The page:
Re " 'On Call' but Not Replying," Dec. 29: I thought doctors had a creed they espoused upon graduating from medical school, to provide care to their fellow man when needed, and that they entered the profession to provide a service that only "the best of the best" were deemed qualified to perform. Instead, greed and arrogance have replaced these very principles.
Shame on those doctors who failed to answer the call because they were tired or too busy or, worse yet, might not get paid because some indigent patient may have, say, been run over by a drunk driver or injured in some other way out of his or her control. How sad that emergency room physicians and nurses have had to beg for the services of these pompous, self-serving individuals who claim to be caregivers. What we need is an anonymous hotline for health care professionals who wish to turn in these arrogant scofflaws who routinely thumb their noses at the anti-dumping statute because they know their peers will not report them out of fear of retribution.
Your article points out the basic reasons why many specialists are not willing to take emergency calls, and all of them point to not being paid for services, with an honorable mention for liability and never being so much as thanked. There is a basic sense of entitlement the public has. Members of the public demand high-tech, highly trained individuals to take care of them, but they want it free. The insurance companies are quick to chastise physicians for not responding, but they certainly don't want to come up with the funds to guarantee their payment. Doctors, having been left unpaid for tens of thousands of dollars or more for services to participants in HMOs, have been taught not to participate in these programs--not for not being paid enough but for not being paid at all.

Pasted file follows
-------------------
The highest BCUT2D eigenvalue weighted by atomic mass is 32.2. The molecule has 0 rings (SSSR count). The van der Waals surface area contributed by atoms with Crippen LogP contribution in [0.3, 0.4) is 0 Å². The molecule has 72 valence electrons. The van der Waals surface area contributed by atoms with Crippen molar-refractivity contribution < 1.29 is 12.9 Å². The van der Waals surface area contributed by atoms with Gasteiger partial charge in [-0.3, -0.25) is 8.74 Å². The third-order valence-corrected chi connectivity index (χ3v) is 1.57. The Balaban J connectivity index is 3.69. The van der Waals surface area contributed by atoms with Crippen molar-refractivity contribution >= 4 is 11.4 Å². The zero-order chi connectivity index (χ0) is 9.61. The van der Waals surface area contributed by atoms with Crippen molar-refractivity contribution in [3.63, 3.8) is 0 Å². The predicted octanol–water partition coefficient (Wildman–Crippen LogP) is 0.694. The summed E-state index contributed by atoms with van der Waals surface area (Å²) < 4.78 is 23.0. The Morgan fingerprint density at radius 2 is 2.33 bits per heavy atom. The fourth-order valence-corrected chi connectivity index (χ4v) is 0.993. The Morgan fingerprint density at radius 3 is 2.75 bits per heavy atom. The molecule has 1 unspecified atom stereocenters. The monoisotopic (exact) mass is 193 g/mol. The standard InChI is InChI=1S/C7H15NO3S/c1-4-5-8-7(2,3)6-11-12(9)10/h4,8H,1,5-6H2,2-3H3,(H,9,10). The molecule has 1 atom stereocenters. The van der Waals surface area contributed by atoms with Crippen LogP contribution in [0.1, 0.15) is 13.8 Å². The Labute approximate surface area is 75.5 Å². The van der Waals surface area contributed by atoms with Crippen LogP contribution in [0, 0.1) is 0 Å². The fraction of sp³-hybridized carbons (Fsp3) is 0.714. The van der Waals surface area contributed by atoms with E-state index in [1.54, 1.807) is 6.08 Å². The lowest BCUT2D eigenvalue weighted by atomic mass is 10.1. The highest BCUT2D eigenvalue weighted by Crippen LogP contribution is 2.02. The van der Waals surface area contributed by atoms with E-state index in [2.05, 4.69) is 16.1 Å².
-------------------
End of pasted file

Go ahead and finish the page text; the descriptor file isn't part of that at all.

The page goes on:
Recently, I had a blocked kitchen drain. Before the plumber left, he demanded $100 payment for about 10 minutes of work. How much is it worth to have a few severed fingers saved or to repair multiple dog bites to the face? Truthfully, it's tough to get compensated a couple of hundred dollars from the insurance companies. The public wants us there and demands that we be there but is not willing to pay us. For the plumber the checkbook is in hand.
Jerome D. Vener MD
I'm a police officer and I'm feeling undercompensated and underappreciated and wonder why I should bother with the onerous inconvenience of calls for service from doctors when they call at 3 a.m. for help when their safety is under attack. I think I will sleep in until I know for sure if a doctor can pay or is willing to pay my meager wages for putting my life on the line for a (doctor) stranger.
My father, Bearl L. Ginsburg, was clearly an old-fashioned physician: He worked on his rare days off, canceled vacations for the benefit of his patients' schedules and donated his time and skills when he was asked or felt duty-bound to do so. He never had a professional corporation (because he simply paid the personal taxes he owed and because the thought of doctors organizing their business lives to acquire wealth made him morally queasy). When I closed his estate I found several cabinets of files for patients whom he never charged.
David R. Ginsburg